14.2.2 New Roads and the Unification of the Netherlands

At the turn of the century the Netherlands was a patchwork of loosely connected regions. During the twentieth century these were stitched together by various infrastructures, that reduced time needed for travelling, communications and hauling goods. Important infrastructural works included the construction of canals, the improvement of the rivers and the building of road, energy and communications networks.5 In the twentieth century the Netherlands was a colossal ‘work in progress.’6 The country was literally smothered in networks of conduits, pipes, rails, asphalt and electromagnetic waves. Every bit of the Netherlands, wet or dry, was eventually connected up with a larger whole. Links among households, farms and factories were established throughout the country. Intentionally or not, the material infrastructures thus became an important medium of the ‘unification of the Netherlands,’ the socio-spatial integration of regions and communities within the national territory.7

They also contributed to economic growth and the growth of well-being. Networks were built up and broken up again or partially lost their function. The nineteenth century telegraph network lost some of its functions to the telephone network as it unfolded into a national and international network in the twentieth century. The local gas networks suffered competition from the electricity networks, that were ultimately organized at a provincial level. The railway trunk network branched out after 1880 with connections to numerous ‘secondary’ local rail networks and inter-local tramways. There were also ‘tertiary’ municipal tramway networks. Around 1930 there were about 6500 km of railways and tramways. Large portions were later torn up.

The network that made the largest claims on space and spatial planning was the road and highway network. The ANWB, founded in 1883 as an organisation for cyclists, developed into one of the most important advocates of improvements to the road infrastructure. In 1920 this organisation, together with the Royal Institute of Engineers (KIvI), organised the First Netherlands Road Congress. The congress accelerated the road improvement program that was already underway. Additional consultations between the government and interest groups led to a national road plan by 1924, a plan that was ratified by parliament in 1928.8

In the 1930s ideas about roads exclusively for motorised traffic gained currency. The national road plan, especially in the western part of the country, gradually became a plan of limited access highways. The ANWB, the KIvI and other organisations saw the highway as an alternative and successor to the railways. Construction of the first highway between The Hague and Utrecht began in 1934 and took 5 years. Other sections followed.9 After 1958, bowing to popular pressure, the Minister of Transport and Public Works increased the pace of highway construction. Between 1950 and 1970 the total length of the highways grew from about 100 to a 1000 km. In 1970 all the roads in the Netherlands taken together had a collective length of 77,000 kilometres.10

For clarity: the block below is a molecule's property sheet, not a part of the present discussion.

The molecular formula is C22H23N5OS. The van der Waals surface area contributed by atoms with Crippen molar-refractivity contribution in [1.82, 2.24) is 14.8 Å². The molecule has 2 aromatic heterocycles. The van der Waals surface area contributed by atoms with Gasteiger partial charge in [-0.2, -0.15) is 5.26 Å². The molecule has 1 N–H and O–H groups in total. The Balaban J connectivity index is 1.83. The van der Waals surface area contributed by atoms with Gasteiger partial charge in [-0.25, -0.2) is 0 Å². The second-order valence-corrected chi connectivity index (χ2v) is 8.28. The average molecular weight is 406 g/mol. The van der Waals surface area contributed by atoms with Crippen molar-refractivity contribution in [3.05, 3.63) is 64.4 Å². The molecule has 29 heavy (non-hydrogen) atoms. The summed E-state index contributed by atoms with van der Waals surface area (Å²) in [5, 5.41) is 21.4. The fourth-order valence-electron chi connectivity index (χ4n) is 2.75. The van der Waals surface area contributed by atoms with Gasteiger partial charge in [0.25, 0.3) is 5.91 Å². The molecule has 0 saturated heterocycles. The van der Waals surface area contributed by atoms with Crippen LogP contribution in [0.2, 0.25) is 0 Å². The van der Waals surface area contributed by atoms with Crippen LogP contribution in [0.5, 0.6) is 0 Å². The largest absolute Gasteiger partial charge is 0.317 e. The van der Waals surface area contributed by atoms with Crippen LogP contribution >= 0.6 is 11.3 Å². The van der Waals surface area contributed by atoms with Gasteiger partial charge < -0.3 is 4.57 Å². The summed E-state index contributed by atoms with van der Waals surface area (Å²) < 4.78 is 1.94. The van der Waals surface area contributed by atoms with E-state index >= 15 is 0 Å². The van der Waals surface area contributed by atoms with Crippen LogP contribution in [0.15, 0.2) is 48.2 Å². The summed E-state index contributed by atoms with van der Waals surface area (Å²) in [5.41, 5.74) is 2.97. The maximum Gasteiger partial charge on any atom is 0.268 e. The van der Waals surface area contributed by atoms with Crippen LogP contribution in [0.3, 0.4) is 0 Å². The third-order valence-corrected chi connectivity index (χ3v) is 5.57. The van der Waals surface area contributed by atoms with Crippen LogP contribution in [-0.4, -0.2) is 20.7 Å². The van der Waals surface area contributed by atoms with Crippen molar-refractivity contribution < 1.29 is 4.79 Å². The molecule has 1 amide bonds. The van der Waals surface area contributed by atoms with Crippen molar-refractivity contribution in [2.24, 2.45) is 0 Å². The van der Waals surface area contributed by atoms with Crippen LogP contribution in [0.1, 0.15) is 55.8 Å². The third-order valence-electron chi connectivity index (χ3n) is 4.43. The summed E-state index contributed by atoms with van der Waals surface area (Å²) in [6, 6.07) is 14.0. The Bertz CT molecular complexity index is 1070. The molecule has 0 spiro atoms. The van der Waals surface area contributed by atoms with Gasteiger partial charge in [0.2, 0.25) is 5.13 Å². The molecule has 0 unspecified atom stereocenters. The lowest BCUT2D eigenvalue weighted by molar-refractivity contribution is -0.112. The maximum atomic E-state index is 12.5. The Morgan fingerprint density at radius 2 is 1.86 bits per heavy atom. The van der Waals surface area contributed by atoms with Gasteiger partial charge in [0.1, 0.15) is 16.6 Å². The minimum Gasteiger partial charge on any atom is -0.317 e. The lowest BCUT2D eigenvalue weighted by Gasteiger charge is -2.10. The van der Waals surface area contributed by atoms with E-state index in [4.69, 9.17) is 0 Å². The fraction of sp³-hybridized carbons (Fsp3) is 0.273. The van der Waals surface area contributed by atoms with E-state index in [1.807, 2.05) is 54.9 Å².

The investments in communications, energy and road infrastructure contributed to the spread of industries throughout the country. The textile factories in Brabant and Twente were heavily dependent on their connections to the maritime ports in the western part of the country. Coal from the Limburg mines was able to fuel the Dutch economy only after this region had been opened up by the canalisation of the river Meuse and railroad connections. The development of infrastructures fostered industrialisation throughout the Netherlands.

Building of infrastructures and industrialisation contributed significantly to improving the quality of life. That had been demonstrated unequivocally in the nineteenth century. At the beginning of the twentieth century there was still a yawning gap between rich and poor. Part of the elite was of the opinion that the poor should have more of a share in the increase in well-being. This focused attention on another aspect of the building agenda, the construction of public housing.

14.3 Living and Quality of Life in the City

We cannot say in the abstract: this or that is a good habitation; that depends entirely on the situation in a given municipality. When one hears, for example, that people live in a house made of turf, then this sounds very miserable to a city-dweller, but I have seen such turf houses that I would far prefer to some rooms in one of the big apartment buildings in the big cities, where one lives between stone walls, but where one loses all freedom…where outside of one’s room there is no single domain in which one is one’s own boss. In a dwelling on the heath, even if it is made of turf, one is just as well protected from cold or heat; one is one’s own boss and is not bothered by neighbours, piano-players and such.11

The quality of dwellings, argued the parliamentarian for the Christian Historical Union (CHU), squire A.F. de Savornin Lohman, in 1901 in the Second Chamber deliberations on the new housing bill, was subjective. Reports on housing conditions in the Netherlands had produced a clear image of the hovels and miserable workers’ dwellings. But opinions diverged on what was to count as good housing.